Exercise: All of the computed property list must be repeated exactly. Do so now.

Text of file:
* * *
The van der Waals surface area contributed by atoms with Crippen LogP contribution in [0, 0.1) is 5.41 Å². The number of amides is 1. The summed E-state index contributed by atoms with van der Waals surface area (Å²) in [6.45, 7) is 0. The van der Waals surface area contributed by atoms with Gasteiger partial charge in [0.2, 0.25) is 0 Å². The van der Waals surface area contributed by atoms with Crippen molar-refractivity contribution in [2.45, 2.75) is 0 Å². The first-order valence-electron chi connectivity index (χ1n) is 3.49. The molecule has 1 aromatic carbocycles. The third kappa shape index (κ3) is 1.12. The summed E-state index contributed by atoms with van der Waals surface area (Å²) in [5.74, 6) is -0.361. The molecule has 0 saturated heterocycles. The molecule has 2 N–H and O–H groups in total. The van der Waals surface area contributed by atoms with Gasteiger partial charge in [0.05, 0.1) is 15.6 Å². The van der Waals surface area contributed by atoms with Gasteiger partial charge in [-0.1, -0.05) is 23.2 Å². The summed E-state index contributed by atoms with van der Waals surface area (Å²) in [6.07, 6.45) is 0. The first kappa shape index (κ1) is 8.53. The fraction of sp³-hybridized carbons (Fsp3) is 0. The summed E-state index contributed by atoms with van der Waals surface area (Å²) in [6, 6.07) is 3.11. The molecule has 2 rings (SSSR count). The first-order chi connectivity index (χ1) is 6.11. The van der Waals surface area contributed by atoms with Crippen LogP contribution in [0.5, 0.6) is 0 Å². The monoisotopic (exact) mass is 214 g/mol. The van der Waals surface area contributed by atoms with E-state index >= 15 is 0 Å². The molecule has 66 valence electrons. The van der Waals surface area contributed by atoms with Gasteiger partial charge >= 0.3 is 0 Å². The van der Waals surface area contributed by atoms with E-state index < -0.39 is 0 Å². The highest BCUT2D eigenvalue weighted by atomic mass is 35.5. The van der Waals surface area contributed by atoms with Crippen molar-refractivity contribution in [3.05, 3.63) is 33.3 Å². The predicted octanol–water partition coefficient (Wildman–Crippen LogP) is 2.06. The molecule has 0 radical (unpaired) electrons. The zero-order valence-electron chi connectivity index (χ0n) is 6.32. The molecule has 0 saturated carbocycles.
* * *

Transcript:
The van der Waals surface area contributed by atoms with Crippen LogP contribution in [0, 0.1) is 5.41 Å². The number of amides is 1. The summed E-state index contributed by atoms with van der Waals surface area (Å²) in [6.45, 7) is 0. The van der Waals surface area contributed by atoms with Gasteiger partial charge in [0.2, 0.25) is 0 Å². The van der Waals surface area contributed by atoms with Crippen molar-refractivity contribution in [2.45, 2.75) is 0 Å². The first-order valence-electron chi connectivity index (χ1n) is 3.49. The molecule has 1 aromatic carbocycles. The third kappa shape index (κ3) is 1.12. The summed E-state index contributed by atoms with van der Waals surface area (Å²) in [5.74, 6) is -0.361. The molecule has 0 saturated heterocycles. The molecule has 2 N–H and O–H groups in total. The van der Waals surface area contributed by atoms with Gasteiger partial charge in [0.05, 0.1) is 15.6 Å². The van der Waals surface area contributed by atoms with Gasteiger partial charge in [-0.1, -0.05) is 23.2 Å². The summed E-state index contributed by atoms with van der Waals surface area (Å²) in [6.07, 6.45) is 0. The first kappa shape index (κ1) is 8.53. The fraction of sp³-hybridized carbons (Fsp3) is 0. The summed E-state index contributed by atoms with van der Waals surface area (Å²) in [6, 6.07) is 3.11. The molecule has 2 rings (SSSR count). The first-order chi connectivity index (χ1) is 6.11. The van der Waals surface area contributed by atoms with Crippen LogP contribution in [0.5, 0.6) is 0 Å². The monoisotopic (exact) mass is 214 g/mol. The van der Waals surface area contributed by atoms with E-state index >= 15 is 0 Å². The molecule has 66 valence electrons. The van der Waals surface area contributed by atoms with Gasteiger partial charge >= 0.3 is 0 Å². The van der Waals surface area contributed by atoms with E-state index < -0.39 is 0 Å². The highest BCUT2D eigenvalue weighted by atomic mass is 35.5. The van der Waals surface area contributed by atoms with Crippen molar-refractivity contribution in [3.05, 3.63) is 33.3 Å². The predicted octanol–water partition coefficient (Wildman–Crippen LogP) is 2.06. The molecule has 0 radical (unpaired) electrons. The zero-order valence-electron chi connectivity index (χ0n) is 6.32. The molecule has 0 saturated carbocycles.